Bamboo has long been famed for its flexibility and strength,
having been used for a variety of supports throughout Asia such as
The fast-growing plant can also make a wonderful privacy screen
when planted outdoors, but stateside homeowners are discovering
bamboo anew for entirely different reasons.
Bamboo has long been famed for its flexibility and strength, having been used for a variety of supports throughout Asia such as construction scaffolding.
The fast-growing plant can also make a wonderful privacy screen when planted outdoors, but stateside homeowners are discovering bamboo anew for entirely different reasons.
Hollister accountant Adam Harlow found the plant listed as one of the options on iFloors.com when he began searching for a material for a hardwood floor during a recent home remodeling project.
“I saw bamboo, and I thought, ‘that’s kind of interesting-sounding,” said Harlow. “It’s basically a grass, and I liked that instead of having grains it had joints that made just a really interesting pattern.”
Strong, durable and naturally beautiful, the hollow shoots are an eco-friendly flooring option that provides homes with a distinctive look for a distinctive price: Often comparable or less than traditional hardwoods with local prices ranging from $6 to $13 per foot.
Just like regular wood, bamboo can be nailed, glued or floated in place, a term that applies to the process of simply laying the wood on an existing surface using nothing more than a tongue-in-groove method.
And despite the fact that the bamboo boards are made up of small strips of material laminated together, they are more durable than cherry, teak or walnut and almost as strong as traditional oak, said Monte McDonald, owner of Windows, Walls and Doors in Hollister.
Choices are limited when it comes to the coloring of the wood, which does not accept stain well like traditional hardwoods.
The boards only come in two colors: natural finish and caramelized finish, a tone similar to oak that is achieved with a special heat treatment applied to the boards, said Viola Christensen, a flooring consultant for Rainbow Carpet One in Gilory.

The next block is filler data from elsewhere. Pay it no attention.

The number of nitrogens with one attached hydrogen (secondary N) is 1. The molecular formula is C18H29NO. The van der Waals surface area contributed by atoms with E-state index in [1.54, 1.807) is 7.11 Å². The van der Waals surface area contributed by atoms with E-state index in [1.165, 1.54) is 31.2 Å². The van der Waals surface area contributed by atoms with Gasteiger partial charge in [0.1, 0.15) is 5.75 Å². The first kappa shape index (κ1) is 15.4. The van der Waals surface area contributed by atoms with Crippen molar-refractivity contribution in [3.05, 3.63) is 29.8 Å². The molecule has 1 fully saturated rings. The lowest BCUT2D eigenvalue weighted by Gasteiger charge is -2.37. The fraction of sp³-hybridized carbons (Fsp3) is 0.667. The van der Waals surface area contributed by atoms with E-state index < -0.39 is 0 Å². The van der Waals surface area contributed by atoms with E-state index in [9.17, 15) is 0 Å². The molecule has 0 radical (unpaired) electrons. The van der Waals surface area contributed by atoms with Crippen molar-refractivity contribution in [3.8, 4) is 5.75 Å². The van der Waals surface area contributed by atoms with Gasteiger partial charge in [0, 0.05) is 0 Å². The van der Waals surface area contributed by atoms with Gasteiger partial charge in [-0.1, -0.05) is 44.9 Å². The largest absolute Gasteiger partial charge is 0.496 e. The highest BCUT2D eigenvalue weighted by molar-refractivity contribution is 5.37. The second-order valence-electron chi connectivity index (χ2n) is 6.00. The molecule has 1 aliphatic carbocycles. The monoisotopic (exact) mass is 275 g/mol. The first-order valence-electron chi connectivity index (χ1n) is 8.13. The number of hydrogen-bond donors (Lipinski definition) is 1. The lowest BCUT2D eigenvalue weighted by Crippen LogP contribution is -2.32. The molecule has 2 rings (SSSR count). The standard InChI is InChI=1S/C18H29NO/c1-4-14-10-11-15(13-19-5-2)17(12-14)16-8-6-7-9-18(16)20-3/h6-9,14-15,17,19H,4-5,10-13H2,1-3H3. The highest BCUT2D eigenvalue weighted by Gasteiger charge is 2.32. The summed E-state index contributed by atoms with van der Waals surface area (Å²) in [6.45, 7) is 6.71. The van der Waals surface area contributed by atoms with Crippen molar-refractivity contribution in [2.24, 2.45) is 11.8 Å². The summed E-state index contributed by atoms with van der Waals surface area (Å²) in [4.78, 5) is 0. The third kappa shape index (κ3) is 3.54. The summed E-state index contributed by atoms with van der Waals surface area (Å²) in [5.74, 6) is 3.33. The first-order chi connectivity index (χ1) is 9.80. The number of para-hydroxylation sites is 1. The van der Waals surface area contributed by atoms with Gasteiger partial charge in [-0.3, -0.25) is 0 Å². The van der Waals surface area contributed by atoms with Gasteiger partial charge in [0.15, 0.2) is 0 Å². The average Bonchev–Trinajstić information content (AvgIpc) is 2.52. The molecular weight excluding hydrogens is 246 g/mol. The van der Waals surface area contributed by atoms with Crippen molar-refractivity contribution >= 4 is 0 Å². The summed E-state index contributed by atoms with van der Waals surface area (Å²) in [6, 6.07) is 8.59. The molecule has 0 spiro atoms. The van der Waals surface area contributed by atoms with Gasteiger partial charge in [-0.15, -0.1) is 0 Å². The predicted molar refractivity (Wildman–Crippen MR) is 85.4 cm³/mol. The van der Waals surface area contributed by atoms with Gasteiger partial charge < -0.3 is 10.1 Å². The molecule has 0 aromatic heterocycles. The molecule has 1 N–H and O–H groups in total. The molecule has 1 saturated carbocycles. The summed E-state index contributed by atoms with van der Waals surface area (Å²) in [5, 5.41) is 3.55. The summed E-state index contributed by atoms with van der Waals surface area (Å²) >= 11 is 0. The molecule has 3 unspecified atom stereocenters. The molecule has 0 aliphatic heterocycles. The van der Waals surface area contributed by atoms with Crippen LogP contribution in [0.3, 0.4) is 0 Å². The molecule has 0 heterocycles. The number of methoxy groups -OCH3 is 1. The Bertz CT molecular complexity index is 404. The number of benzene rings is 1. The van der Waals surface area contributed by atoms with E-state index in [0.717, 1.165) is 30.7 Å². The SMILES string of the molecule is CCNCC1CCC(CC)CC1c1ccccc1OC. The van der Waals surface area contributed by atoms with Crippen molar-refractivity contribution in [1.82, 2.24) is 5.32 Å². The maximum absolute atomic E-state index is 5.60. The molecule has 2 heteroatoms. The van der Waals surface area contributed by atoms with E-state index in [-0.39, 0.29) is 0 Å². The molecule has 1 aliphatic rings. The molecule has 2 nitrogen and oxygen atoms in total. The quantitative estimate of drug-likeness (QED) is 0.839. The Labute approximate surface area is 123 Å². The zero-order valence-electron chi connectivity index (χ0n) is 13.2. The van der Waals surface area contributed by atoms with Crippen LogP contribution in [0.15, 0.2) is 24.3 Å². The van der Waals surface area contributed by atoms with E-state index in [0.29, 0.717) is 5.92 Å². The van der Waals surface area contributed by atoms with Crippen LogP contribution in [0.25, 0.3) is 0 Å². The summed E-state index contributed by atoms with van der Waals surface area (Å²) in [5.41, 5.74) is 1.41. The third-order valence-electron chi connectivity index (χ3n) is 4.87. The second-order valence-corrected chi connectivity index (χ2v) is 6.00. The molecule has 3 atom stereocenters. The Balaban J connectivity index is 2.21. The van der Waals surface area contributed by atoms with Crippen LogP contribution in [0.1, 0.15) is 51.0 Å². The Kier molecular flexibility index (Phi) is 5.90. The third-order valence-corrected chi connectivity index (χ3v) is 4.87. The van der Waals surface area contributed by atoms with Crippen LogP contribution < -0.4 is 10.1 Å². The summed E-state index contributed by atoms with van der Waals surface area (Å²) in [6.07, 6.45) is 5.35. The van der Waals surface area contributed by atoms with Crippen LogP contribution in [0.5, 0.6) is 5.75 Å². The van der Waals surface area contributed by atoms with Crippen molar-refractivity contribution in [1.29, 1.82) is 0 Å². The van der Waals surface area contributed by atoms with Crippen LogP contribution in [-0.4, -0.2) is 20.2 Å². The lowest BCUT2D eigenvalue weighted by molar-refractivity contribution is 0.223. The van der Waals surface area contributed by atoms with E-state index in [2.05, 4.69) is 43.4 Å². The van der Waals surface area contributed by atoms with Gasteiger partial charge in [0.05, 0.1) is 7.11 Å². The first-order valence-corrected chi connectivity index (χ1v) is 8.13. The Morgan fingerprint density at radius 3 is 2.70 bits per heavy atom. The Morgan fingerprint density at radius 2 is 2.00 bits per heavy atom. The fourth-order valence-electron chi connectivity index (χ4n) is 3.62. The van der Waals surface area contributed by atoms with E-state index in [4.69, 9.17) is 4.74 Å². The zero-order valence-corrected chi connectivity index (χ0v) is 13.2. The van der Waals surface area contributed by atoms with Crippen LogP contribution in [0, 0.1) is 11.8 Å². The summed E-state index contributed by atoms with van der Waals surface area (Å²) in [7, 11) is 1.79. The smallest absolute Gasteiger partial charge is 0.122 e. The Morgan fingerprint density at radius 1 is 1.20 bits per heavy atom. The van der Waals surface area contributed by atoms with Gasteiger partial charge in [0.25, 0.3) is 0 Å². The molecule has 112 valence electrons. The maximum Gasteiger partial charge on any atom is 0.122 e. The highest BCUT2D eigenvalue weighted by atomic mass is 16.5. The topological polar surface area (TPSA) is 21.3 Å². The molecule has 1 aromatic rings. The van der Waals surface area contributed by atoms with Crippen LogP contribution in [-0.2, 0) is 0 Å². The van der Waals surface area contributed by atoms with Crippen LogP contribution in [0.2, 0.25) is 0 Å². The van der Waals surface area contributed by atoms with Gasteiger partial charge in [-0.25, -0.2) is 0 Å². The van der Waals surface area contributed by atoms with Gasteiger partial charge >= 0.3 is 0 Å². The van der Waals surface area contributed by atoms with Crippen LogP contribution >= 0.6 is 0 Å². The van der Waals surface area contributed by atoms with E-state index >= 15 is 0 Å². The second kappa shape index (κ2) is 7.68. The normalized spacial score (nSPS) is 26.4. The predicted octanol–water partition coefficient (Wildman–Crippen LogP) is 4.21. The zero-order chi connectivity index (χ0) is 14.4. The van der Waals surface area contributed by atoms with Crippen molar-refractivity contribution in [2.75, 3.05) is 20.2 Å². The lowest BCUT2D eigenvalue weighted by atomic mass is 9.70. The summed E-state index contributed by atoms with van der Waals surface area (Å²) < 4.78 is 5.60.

But the limited color choice wasn’t a problem for Gilroy homeowner Christine Mellon.
When Mellon and her husband Dennis decided to install wood flooring in their living room two years ago, they compromised on bamboo because of its durability – superior to the laminate wood Pergo floor she’d been interested in – and price, which was five dollars less per square foot than the hardwood he had gravitated toward.
Limited choices helped the couple to come to a quick and mutual decision, said Mellon.
“We both liked the natural look, and there are really only four choices because of the cuts,” said Mellon. “If you get vertical, it’s thin and it looks like a regular board, but if you get horizontal, you really see the pattern.”
Vertical boards are comprised of quarter-inch strips of the bamboo glued together to form boards while horizontal cuts take half-inch sections on average, exposing more of the bamboo’s texture, a reedy looking grass with knotted joints every two feet or so.
The Mellons chose the vertical cut, laying it straight through into the room’s coat closet to allow dripping umbrellas and muddy boots a place to rest out of sight.
The bamboo deals well with small amounts of water and does not show stains easily, said Mellon, a thought seconded by Harlow, who successfully installed it in his bathroom.
“It’s practically care free,” said Mellon. “It’s our main walkway from our front door to our family room and kitchen in the back of the house, so it’s constantly used for our general traffic pattern, but you can just sweep it with a broom or use a duster and occasionally a sponge mop.”
McDonald was so impressed with the material’s durability and distinctive look that he even installed it as one of the main flooring items in his showroom, and he was also pleased with bamboo’s low environmental impact.
Unlike hardwoods, which are cut from trees that must grow in a forest for 20 to 25 years, bamboo is a fast-growing plant that can be farmed effectively and sustainably, regenerating crops entirely every three years, said McDonald.
Cared for properly – which basically means regularly vacuumed or dusted and occasionally mopped with a damp sponge or mop – the floors will last a lifetime, said McDonald, who also added that they can be refinished like regular hardwood floors.